Platelet-rich plasma (PRP) entered the medical field in the 1970 when hematologists discovered this plasma fraction that demonstrates higher platelet counts than peripheral blood. It was initially used as a transfusion medium to deliver platelets to patients who needed them, mostly women with thrombocytopenia (low platelet counts). It was then appropriated by maxillofacial surgeons in combination with fibrin, as so-called platelet-rich fibrin (PRF) since fibrin enhanced adherence and had homeostatic properties, while PRP was recognized to have anti-inflammatory properties and, in addition, stimulated cell proliferation and, therefore, healing.
PRP’s great breakthrough happened, however, over the last decade in sports medicine, when some of the country’s leading athletes and ball players started swearing on PRP injections into joints and soft tissues to enhance the healing of significant sports injuries. Since then PRP has become an integral part of treatments in cardiac surgery, pediatric surgery, gynecology, urology, plastic surgery, hair restoration and ophthalmology.
PRP use for ovarian function
A first suggestion for potential ovarian effects of PRP came, as one would expect, from animal models, when an experimental ovarian rat ischemia/reperfusion model was shown effective in treating ovarian injury (Bakkacak et al., Gynecol Obstet Invest 2016). By 2017, PRP was proposed as treatment for chronically thin endometrium (Zadehmodarres et al., JBRA Health Sci 2017). By 2018, quite a number of IVF centers in Europe, India and the U.S. had started offering intraovarian PRP injections, at times calling the procedure “ovarian rejuvenation.”
As has become the unfortunate common practice in infertility centers, these treatments gained popularity and found increasing utilization, even though, basically to this day, no literature exists that would define patient populations suitable for PRP treatments, whether intraovarian, endometrial or anywhere else. Some colleagues (who will remain unnamed), indeed, publish anecdotal experiences with small groups of patients which really have no meaning whatsoever because, often, patients were not even correctly diagnosed, claiming to treat primary ovarian insufficiency (POI), also called primary ovarian failure (POI) patients, while actually just treating women with low functional ovarian reserve, a diagnosis called premature ovarian aging (POA) or occult primary ovarian insufficiency (oPOI).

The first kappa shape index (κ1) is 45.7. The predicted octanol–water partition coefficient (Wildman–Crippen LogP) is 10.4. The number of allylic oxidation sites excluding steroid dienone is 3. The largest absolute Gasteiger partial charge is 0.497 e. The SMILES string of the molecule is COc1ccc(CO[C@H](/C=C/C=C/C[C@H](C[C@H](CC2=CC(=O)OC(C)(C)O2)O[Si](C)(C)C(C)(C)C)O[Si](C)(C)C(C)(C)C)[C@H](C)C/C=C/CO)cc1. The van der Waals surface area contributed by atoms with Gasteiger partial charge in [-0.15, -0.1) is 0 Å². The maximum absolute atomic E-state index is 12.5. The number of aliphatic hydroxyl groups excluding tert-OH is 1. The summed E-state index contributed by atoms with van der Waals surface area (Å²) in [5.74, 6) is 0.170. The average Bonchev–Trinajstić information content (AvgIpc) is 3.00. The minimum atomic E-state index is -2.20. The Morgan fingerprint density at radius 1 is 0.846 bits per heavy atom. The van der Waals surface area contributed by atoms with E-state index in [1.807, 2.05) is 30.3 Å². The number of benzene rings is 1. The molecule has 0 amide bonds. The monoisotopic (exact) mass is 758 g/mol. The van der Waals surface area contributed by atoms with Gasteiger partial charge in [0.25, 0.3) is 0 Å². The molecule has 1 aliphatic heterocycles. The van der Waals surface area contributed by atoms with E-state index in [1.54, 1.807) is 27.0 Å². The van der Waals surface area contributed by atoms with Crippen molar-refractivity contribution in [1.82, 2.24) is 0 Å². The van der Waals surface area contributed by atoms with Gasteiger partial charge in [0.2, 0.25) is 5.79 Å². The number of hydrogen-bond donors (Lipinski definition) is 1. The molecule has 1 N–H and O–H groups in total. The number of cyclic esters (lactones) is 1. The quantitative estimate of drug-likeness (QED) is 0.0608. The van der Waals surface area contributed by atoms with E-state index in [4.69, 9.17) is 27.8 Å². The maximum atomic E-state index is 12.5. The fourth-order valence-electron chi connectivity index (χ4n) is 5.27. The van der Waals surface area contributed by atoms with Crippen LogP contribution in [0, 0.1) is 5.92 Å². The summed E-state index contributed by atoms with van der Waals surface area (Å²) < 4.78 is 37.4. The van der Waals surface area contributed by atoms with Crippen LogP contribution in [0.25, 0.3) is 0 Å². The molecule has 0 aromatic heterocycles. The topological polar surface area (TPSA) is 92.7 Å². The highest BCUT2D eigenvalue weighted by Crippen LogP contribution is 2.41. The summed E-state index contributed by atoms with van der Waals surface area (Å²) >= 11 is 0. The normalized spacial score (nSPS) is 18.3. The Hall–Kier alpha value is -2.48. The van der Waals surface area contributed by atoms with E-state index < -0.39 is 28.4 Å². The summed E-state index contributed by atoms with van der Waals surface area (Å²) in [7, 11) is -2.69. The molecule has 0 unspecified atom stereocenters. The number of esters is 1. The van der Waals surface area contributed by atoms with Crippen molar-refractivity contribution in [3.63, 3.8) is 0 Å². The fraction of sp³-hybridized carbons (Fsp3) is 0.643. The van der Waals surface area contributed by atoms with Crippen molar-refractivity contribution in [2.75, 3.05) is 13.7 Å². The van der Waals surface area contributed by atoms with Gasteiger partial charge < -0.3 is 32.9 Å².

The initial claims of efficacy for PRP injections into ovaries suggested this treatment as a remedy to activate non-responsive ovaries in women with POF/POI, but a careful review of those studies revealed that so-treated patients really were not POF/POI patients but, simply, had low ovarian reserve. At time of this writing, a little over 20 publications have appeared in the literature claiming a whole variety of beneficial effects for PRP in clinical infertility treatments (see Table 1). Though some articles involving animal models are of interest and, indeed, support potential benefits, the truth is, as so many times pointed out in these pages before, that the infertility field, once again, is ahead of itself by applying treatments as clinical “routine” which are anything but routine because nobody knows who should be treated and what outcomes patients can really expect.